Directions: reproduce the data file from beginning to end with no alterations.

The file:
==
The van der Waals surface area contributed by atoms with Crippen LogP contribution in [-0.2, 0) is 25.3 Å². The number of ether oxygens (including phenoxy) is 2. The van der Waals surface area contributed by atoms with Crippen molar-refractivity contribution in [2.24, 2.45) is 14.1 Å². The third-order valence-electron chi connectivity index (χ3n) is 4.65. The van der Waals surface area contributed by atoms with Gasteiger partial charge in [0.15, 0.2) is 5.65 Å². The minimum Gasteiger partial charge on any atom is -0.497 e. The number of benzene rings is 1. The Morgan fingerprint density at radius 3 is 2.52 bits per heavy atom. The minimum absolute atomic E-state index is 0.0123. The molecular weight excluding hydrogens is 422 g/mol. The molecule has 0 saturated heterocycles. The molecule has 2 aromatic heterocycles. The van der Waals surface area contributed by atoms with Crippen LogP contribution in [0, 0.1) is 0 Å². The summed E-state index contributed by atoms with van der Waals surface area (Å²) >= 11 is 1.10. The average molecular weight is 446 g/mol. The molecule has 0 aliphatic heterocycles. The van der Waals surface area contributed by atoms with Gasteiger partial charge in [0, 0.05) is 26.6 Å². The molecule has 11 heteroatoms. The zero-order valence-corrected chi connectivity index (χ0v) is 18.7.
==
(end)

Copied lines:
The van der Waals surface area contributed by atoms with Crippen LogP contribution in [-0.2, 0) is 25.3 Å². The number of ether oxygens (including phenoxy) is 2. The van der Waals surface area contributed by atoms with Crippen molar-refractivity contribution in [2.24, 2.45) is 14.1 Å². The third-order valence-electron chi connectivity index (χ3n) is 4.65. The van der Waals surface area contributed by atoms with Gasteiger partial charge in [0.15, 0.2) is 5.65 Å². The minimum Gasteiger partial charge on any atom is -0.497 e. The number of benzene rings is 1. The Morgan fingerprint density at radius 3 is 2.52 bits per heavy atom. The minimum absolute atomic E-state index is 0.0123. The molecular weight excluding hydrogens is 422 g/mol. The molecule has 0 saturated heterocycles. The molecule has 2 aromatic heterocycles. The van der Waals surface area contributed by atoms with Crippen LogP contribution in [0, 0.1) is 0 Å². The summed E-state index contributed by atoms with van der Waals surface area (Å²) >= 11 is 1.10. The average molecular weight is 446 g/mol. The molecule has 0 aliphatic heterocycles. The van der Waals surface area contributed by atoms with Gasteiger partial charge in [0, 0.05) is 26.6 Å². The molecule has 11 heteroatoms. The zero-order valence-corrected chi connectivity index (χ0v) is 18.7.